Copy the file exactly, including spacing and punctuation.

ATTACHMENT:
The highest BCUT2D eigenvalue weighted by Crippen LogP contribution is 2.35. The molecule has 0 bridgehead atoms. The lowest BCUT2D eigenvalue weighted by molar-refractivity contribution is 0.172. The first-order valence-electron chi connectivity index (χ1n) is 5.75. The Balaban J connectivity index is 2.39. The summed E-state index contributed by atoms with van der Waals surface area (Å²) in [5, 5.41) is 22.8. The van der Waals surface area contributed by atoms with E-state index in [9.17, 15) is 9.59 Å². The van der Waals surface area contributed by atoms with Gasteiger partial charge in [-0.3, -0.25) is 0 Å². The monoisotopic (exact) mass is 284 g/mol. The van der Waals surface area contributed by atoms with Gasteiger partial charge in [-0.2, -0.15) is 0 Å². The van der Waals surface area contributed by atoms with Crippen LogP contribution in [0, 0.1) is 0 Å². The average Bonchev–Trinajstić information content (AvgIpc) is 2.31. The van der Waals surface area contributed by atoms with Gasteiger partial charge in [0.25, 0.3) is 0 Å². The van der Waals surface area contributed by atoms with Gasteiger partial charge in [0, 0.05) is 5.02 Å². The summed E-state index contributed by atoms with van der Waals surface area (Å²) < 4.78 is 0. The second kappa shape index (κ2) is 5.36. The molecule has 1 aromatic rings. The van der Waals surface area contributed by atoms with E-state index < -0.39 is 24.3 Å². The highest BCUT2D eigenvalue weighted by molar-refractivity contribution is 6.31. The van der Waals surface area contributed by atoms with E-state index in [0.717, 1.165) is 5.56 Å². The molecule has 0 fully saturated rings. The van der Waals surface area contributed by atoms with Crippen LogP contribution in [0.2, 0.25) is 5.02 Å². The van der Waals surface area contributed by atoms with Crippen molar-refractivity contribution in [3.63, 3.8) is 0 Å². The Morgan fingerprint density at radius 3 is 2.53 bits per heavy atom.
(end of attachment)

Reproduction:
The highest BCUT2D eigenvalue weighted by Crippen LogP contribution is 2.35. The molecule has 0 bridgehead atoms. The lowest BCUT2D eigenvalue weighted by molar-refractivity contribution is 0.172. The first-order valence-electron chi connectivity index (χ1n) is 5.75. The Balaban J connectivity index is 2.39. The summed E-state index contributed by atoms with van der Waals surface area (Å²) in [5, 5.41) is 22.8. The van der Waals surface area contributed by atoms with E-state index in [9.17, 15) is 9.59 Å². The van der Waals surface area contributed by atoms with Gasteiger partial charge in [-0.3, -0.25) is 0 Å². The monoisotopic (exact) mass is 284 g/mol. The van der Waals surface area contributed by atoms with Gasteiger partial charge in [-0.2, -0.15) is 0 Å². The van der Waals surface area contributed by atoms with Crippen LogP contribution in [0, 0.1) is 0 Å². The average Bonchev–Trinajstić information content (AvgIpc) is 2.31. The van der Waals surface area contributed by atoms with Gasteiger partial charge in [0.25, 0.3) is 0 Å². The van der Waals surface area contributed by atoms with Gasteiger partial charge in [0, 0.05) is 5.02 Å². The summed E-state index contributed by atoms with van der Waals surface area (Å²) < 4.78 is 0. The second kappa shape index (κ2) is 5.36. The molecule has 1 aromatic rings. The van der Waals surface area contributed by atoms with E-state index < -0.39 is 24.3 Å². The highest BCUT2D eigenvalue weighted by molar-refractivity contribution is 6.31. The van der Waals surface area contributed by atoms with E-state index in [0.717, 1.165) is 5.56 Å². The molecule has 0 fully saturated rings. The van der Waals surface area contributed by atoms with Crippen LogP contribution in [0.2, 0.25) is 5.02 Å². The van der Waals surface area contributed by atoms with Crippen molar-refractivity contribution in [3.63, 3.8) is 0 Å². The Morgan fingerprint density at radius 3 is 2.53 bits per heavy atom.